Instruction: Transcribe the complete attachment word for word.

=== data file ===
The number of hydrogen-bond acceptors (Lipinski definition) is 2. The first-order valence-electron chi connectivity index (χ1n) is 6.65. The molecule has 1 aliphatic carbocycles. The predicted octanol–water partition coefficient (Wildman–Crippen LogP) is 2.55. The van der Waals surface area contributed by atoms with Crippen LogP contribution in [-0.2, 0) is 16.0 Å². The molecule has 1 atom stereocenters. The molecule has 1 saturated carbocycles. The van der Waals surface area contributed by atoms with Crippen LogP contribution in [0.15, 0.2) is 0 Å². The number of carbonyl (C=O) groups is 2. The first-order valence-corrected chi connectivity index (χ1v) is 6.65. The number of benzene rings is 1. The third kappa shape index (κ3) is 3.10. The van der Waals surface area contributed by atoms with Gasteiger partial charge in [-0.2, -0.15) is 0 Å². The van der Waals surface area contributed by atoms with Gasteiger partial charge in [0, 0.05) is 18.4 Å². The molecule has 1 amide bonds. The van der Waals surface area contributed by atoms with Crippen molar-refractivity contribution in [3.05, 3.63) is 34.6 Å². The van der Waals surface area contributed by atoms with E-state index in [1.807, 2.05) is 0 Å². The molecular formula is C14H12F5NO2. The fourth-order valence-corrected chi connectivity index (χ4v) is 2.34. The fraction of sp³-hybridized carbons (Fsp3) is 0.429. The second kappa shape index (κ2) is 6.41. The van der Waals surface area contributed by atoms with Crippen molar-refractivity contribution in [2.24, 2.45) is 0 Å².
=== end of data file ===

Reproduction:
The number of hydrogen-bond acceptors (Lipinski definition) is 2. The first-order valence-electron chi connectivity index (χ1n) is 6.65. The molecule has 1 aliphatic carbocycles. The predicted octanol–water partition coefficient (Wildman–Crippen LogP) is 2.55. The van der Waals surface area contributed by atoms with Crippen LogP contribution in [-0.2, 0) is 16.0 Å². The molecule has 1 atom stereocenters. The molecule has 1 saturated carbocycles. The van der Waals surface area contributed by atoms with Crippen LogP contribution in [0.15, 0.2) is 0 Å². The number of carbonyl (C=O) groups is 2. The first-order valence-corrected chi connectivity index (χ1v) is 6.65. The number of benzene rings is 1. The third kappa shape index (κ3) is 3.10. The van der Waals surface area contributed by atoms with Gasteiger partial charge in [-0.2, -0.15) is 0 Å². The van der Waals surface area contributed by atoms with Gasteiger partial charge in [0, 0.05) is 18.4 Å². The molecule has 1 amide bonds. The van der Waals surface area contributed by atoms with Crippen molar-refractivity contribution in [3.05, 3.63) is 34.6 Å². The van der Waals surface area contributed by atoms with E-state index in [1.807, 2.05) is 0 Å². The molecular formula is C14H12F5NO2. The fourth-order valence-corrected chi connectivity index (χ4v) is 2.34. The fraction of sp³-hybridized carbons (Fsp3) is 0.429. The second kappa shape index (κ2) is 6.41. The van der Waals surface area contributed by atoms with Crippen molar-refractivity contribution in [2.24, 2.45) is 0 Å².